Summer Schedule 2011
It is June and it will be 95 here in Ohio tomorrow, so I guess summer is here. Coming part and parcel with summer comes my usual odd schedule, so I thought I'd give you all a heads up to what is coming for the next few months - and some special features to which you can look forward.
First off, I will be away from the blog starting June 10 until June 21 ... and I will be completely out of touch. "Why?" you ask. Well, I'll be getting hitched this weekend and then its off to the honeymoon (no place with volcanoes, mind you), so I will avoiding the interweb as best as I can. I will leave an open thread if something exciting happens - and look for a post marking the 20th anniversary of the Pinatubo eruption about midweek next week.
Later in the summer, from July 13-28, I'll be off in California doing field work at Mineral King, running samples at the ion microprobe lab at Stanford and taking a field trip to Lassen Peak. I'll likely be more connected during that period, but look for the next volcano profile (when the voting ended, the winner by the tiniest of margins was Ruapehu) along with some other goodies.
Finally, in early August I'll be headed to a SERC workshop on teaching mineralogy, petrology and geochemistry in Minneapolis - so lots of working on how to better teach about what I find most fascinating: all those hard rocks.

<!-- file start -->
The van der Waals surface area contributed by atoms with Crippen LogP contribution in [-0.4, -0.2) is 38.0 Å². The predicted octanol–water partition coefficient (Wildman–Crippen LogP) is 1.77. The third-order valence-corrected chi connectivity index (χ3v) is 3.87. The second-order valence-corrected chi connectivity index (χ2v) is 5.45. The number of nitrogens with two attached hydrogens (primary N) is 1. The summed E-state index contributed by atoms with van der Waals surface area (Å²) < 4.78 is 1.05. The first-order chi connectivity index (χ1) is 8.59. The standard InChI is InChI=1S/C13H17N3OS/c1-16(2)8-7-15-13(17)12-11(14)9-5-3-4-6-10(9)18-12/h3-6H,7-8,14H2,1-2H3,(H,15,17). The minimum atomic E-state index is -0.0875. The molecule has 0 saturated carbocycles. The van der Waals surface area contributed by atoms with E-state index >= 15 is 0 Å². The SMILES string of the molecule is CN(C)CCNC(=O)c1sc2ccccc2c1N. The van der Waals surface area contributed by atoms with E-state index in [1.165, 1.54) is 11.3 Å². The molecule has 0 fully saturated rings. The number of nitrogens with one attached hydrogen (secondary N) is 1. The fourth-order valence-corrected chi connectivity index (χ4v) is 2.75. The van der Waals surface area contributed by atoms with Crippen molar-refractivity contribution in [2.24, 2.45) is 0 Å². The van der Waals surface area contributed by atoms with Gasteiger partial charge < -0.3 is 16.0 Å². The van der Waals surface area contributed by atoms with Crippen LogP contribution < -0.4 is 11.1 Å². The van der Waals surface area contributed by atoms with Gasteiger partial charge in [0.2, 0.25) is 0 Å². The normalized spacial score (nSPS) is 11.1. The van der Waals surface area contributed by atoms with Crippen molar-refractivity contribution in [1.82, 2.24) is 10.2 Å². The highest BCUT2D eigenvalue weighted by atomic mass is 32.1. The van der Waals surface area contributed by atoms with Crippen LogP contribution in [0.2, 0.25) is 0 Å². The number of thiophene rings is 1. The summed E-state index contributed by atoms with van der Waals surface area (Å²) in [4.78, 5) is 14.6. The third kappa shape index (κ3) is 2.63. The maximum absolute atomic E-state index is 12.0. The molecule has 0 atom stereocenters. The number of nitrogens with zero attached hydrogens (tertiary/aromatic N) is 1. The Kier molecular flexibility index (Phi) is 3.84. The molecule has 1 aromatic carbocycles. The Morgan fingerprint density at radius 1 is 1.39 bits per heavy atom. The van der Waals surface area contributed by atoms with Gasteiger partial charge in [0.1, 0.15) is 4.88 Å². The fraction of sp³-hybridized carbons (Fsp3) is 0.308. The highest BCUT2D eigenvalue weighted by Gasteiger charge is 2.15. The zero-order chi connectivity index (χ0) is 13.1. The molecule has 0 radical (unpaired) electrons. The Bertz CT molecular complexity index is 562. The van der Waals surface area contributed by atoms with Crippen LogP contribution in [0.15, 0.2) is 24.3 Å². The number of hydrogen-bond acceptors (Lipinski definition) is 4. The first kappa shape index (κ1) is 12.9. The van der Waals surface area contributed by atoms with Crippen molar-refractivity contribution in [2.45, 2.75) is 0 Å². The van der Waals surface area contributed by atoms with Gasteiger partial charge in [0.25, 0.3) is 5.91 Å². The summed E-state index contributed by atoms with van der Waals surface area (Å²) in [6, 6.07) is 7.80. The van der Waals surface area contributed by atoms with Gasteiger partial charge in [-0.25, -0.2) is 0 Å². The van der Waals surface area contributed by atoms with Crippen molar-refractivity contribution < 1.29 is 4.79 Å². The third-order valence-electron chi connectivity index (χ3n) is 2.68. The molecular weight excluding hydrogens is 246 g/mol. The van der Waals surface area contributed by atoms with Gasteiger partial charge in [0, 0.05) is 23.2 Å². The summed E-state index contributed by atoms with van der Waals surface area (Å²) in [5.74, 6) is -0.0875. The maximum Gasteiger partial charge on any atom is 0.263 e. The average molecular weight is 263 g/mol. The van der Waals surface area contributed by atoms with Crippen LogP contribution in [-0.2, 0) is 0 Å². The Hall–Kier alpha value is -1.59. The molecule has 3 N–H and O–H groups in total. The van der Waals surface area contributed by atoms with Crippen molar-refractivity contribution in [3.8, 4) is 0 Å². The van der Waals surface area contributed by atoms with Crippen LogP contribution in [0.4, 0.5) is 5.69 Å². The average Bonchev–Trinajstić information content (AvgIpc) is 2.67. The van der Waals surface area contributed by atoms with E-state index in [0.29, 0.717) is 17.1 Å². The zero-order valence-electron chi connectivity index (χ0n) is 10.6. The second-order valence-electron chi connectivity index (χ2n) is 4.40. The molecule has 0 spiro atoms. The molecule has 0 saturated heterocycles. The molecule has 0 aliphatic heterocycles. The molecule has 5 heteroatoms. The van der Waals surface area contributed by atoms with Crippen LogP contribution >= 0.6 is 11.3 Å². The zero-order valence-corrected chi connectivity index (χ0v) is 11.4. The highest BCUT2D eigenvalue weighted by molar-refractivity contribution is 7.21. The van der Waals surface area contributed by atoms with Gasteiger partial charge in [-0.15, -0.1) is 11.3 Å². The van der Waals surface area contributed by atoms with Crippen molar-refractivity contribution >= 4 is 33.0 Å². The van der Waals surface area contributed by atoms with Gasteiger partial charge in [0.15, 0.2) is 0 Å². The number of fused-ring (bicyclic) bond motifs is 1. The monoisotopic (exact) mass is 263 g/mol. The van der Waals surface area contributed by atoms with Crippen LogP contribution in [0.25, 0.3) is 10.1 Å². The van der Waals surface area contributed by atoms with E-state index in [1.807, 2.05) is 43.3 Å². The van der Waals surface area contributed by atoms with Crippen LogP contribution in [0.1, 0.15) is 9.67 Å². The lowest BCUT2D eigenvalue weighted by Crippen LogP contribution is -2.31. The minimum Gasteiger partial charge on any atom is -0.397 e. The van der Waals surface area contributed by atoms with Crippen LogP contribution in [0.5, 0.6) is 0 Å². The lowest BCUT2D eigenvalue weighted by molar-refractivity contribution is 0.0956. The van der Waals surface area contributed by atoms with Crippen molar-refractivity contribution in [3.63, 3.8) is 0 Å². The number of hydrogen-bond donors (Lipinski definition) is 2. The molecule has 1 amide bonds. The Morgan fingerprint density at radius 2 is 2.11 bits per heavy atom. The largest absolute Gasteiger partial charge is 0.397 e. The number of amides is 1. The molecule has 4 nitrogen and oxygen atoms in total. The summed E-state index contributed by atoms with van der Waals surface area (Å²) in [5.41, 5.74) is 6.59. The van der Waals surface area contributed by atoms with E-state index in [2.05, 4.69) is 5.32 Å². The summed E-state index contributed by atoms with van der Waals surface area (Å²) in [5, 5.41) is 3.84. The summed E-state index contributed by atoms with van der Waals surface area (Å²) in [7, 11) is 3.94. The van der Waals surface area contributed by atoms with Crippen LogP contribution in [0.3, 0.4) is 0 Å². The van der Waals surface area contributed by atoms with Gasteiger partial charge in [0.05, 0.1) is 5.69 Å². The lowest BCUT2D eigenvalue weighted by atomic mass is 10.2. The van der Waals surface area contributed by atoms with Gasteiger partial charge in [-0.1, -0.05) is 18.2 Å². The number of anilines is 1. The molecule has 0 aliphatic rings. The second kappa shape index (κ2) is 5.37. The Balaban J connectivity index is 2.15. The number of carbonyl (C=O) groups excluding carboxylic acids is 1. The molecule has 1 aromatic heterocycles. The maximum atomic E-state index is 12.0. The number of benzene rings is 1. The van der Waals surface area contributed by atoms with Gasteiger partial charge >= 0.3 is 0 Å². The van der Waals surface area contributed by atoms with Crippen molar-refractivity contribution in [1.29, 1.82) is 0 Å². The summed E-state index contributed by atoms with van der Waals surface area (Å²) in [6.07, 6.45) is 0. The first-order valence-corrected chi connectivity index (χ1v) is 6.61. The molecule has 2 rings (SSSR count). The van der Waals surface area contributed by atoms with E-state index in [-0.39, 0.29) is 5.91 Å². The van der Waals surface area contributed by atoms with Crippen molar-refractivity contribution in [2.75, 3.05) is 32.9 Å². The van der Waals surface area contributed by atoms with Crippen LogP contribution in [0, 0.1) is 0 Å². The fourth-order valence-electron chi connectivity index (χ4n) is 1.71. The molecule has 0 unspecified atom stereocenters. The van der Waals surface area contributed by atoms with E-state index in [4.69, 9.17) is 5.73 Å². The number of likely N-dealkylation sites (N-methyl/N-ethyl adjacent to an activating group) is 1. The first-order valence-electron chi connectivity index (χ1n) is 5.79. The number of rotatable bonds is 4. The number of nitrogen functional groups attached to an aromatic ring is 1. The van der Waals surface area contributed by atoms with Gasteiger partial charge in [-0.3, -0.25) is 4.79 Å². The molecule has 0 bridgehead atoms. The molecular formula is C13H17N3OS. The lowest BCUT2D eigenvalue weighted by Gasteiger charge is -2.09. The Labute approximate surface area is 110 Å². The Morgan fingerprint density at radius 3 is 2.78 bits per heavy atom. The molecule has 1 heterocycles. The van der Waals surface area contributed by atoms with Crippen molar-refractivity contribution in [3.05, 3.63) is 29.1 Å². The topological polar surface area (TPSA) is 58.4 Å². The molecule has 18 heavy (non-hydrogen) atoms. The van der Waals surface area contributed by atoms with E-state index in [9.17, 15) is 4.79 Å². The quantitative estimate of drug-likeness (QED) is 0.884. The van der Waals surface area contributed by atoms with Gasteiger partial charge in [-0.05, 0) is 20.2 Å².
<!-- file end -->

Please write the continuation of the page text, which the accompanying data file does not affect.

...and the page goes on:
So, the summer is starting - lots to do, but it all will be great fun!
Top left: Mineral King, California. I'll be back there this summer.
Upstreamism advocate Rishi Manchanda calls us to understand health not as a "personal responsibility" but a "common good."
- Upstreamism tasks health care professionals to combat unhealthy social and cultural influences that exist outside — or upstream — of medical facilities.
- Patients from low-income neighborhoods are most at risk of negative health impacts.
- Thankfully, health care professionals are not alone. Upstreamism is increasingly part of our cultural consciousness.
An innovation may lead to lifelike self-reproducing and evolving machines.
- Scientists at Cornell University devise a material with 3 key traits of life.
- The goal for the researchers is not to create life but lifelike machines.
- The researchers were able to program metabolism into the material's DNA.
Some evidence attributes a certain neurological phenomenon to a near death experience.
Time of death is considered when a person has gone into cardiac arrest. This is the cessation of the electrical impulse that drive the heartbeat. As a result, the heart locks up. The moment the heart stops is considered time of death. But does death overtake our mind immediately afterward or does it slowly creep in?
- A huge segment of America's population — the Baby Boom generation — is aging and will live longer than any American generation in history.
- The story we read about in the news? Their drain on social services like Social Security and Medicare.
- But increased longevity is a cause for celebration, says Ashton Applewhite, not doom and gloom.
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